Dr. Anthony Fauci told USA Today that he would “lean strongly toward” vaccine mandates for teachers as US schools begin to reopen.
It comes down to a simple sense of “obligation,” Fauci, the White House medical advisor, said in an interview with USA Today published on Sunday.
Right now, City, state, and federal agencies, as well as some businesses, have started requiring vaccination for their employees.
Those who are responsible for another person, “be that the development of a child in a school or in my position as a physician who still sees patients,” have an obligation to protect their safety and health, Fauci, the White House medical advisor, said in an interview with USA Today published on Sunday.
“Therefore, I absolutely lean strongly toward when people are in those positions, if they don’t want to get vaccinated, I would mandate that they get vaccinated,” Fauci said.
Already, nearly 90% of teachers and school staff have been vaccinated, according to the White House. But with the Delta variant now moving across the U.S., younger people have been getting the virus, according to NBC News.
As the Delta variant tears through the US, cases among younger people have increased. Though the risk of severe disease is much lower among children than adults, experts are concerned about the long-term effects of COVID-19 in children.
There are concerns about how the Delta variant will affect the new school year, as elementary-school-aged children are too young to get the vaccine, and some states ignore the Centers for Disease Control and Prevention’s guidance about wearing masks in schools.
American Federation of Teachers (AFT) President Randi Weingarten has run counter to other union leaders on vaccine mandates.
“In order for everyone to feel safe and welcome in their workplaces, vaccinations must be negotiated between employers and workers, not coerced,” Weingarten said in a statement last week. “We believe strongly that everyone should get vaccinated unless they have a medical or religious exception, and that this should be a mandatory subject of negotiation for employers to keep their employees safe and build trust.”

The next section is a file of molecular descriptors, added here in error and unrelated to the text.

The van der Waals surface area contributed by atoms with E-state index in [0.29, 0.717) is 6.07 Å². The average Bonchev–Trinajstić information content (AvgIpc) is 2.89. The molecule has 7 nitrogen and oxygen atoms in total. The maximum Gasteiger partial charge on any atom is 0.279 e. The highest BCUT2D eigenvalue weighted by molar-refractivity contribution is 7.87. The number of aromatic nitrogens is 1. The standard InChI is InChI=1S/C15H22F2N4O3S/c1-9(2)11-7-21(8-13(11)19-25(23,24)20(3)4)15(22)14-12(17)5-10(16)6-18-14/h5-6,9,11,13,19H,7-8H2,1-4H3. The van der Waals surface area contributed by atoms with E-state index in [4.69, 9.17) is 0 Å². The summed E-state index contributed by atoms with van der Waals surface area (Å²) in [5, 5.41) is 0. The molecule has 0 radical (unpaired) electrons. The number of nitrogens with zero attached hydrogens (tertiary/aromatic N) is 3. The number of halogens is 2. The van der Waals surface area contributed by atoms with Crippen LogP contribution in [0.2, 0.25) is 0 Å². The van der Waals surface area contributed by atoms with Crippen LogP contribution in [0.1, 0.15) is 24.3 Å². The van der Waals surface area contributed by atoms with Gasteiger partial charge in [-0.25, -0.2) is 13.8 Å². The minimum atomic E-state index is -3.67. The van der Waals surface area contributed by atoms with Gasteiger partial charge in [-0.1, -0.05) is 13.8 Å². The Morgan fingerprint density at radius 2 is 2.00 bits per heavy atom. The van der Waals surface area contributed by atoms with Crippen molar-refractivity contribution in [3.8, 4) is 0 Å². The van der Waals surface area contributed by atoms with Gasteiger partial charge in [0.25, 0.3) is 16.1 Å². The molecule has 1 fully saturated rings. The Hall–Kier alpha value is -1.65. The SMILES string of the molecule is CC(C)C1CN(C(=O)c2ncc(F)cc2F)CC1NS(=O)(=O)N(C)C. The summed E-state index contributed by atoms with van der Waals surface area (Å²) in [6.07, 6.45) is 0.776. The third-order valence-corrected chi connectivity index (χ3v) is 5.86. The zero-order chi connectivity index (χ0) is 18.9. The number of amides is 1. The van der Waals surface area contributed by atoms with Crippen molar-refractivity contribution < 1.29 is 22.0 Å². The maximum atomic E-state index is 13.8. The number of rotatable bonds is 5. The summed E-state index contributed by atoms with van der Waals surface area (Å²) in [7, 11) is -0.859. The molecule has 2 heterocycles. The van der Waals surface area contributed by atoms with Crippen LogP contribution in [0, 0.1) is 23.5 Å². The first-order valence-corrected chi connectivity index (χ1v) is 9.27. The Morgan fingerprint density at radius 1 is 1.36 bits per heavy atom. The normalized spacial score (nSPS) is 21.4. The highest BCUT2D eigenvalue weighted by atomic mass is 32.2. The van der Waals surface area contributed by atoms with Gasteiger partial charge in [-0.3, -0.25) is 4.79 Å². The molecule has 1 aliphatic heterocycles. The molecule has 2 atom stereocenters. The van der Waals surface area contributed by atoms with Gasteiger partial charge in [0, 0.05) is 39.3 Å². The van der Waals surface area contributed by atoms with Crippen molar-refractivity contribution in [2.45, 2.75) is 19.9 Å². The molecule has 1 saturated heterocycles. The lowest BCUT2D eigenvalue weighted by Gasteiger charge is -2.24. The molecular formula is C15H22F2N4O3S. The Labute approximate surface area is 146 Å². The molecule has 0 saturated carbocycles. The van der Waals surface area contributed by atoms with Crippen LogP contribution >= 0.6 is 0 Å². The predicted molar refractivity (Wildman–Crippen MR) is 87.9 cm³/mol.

But in a Sunday appearance NBC’s “Meet the Press,” Weingarten said she would support mandatory vaccines for vaccines. “I do think the circumstances have changed, and that vaccination is a community responsibility,” Weingarten said.
“As a matter of personal conscience, we need to be working with our employers—not opposing them—on vaccine mandates,” Weingarten said.
Still, the largest U.S. union of teachers, the National Education Association (NAE), has not endorsed vaccine mandates.
“There are often complex medical issues at play, and we don’t presume to understand them all,” President Becky Pringle said in a statement, according to Education Week.
“Everyone who can be vaccinated should be vaccinated and if they can’t they should be tested on a regular basis,” she said.
But some governors are opposing the mandates.
Education Week reported, “After the governors of Florida and Texas banned local districts from requiring students to wear masks, U.S.
Secretary of Education Miguel Cardona criticized them in a White House press conference Thursday, saying that keeping students and school staff safe shouldn’t be politicized, Arkansas officials are also feuding over school mask mandates, and a judge in the state issued an injunction Friday that allows districts to institute mask mandates and puts a state prohibition on such mandates on hold, at least for now.”